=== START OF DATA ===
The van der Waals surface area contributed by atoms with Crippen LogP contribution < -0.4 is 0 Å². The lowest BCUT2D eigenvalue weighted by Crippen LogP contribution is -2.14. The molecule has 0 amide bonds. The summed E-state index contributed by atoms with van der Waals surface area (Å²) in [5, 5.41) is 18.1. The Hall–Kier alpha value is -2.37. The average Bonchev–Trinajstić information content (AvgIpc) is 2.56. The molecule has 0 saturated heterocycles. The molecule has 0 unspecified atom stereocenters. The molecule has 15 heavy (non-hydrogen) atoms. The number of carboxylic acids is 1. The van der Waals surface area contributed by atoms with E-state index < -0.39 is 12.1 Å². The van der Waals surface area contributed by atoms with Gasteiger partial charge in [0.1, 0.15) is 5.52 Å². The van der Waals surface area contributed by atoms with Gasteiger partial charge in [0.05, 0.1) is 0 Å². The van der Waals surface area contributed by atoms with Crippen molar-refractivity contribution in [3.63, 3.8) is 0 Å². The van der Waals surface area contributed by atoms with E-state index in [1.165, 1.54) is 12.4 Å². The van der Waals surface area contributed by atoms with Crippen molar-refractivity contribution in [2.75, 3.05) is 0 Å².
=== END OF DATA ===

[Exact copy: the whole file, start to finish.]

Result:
The van der Waals surface area contributed by atoms with Crippen LogP contribution < -0.4 is 0 Å². The lowest BCUT2D eigenvalue weighted by Crippen LogP contribution is -2.14. The molecule has 0 amide bonds. The summed E-state index contributed by atoms with van der Waals surface area (Å²) in [5, 5.41) is 18.1. The Hall–Kier alpha value is -2.37. The average Bonchev–Trinajstić information content (AvgIpc) is 2.56. The molecule has 0 saturated heterocycles. The molecule has 0 unspecified atom stereocenters. The molecule has 15 heavy (non-hydrogen) atoms. The number of carboxylic acids is 1. The van der Waals surface area contributed by atoms with E-state index < -0.39 is 12.1 Å². The van der Waals surface area contributed by atoms with Gasteiger partial charge in [0.1, 0.15) is 5.52 Å². The van der Waals surface area contributed by atoms with Gasteiger partial charge in [0.05, 0.1) is 0 Å². The van der Waals surface area contributed by atoms with Crippen molar-refractivity contribution in [3.63, 3.8) is 0 Å². The van der Waals surface area contributed by atoms with E-state index in [1.165, 1.54) is 12.4 Å². The van der Waals surface area contributed by atoms with Crippen molar-refractivity contribution in [2.75, 3.05) is 0 Å².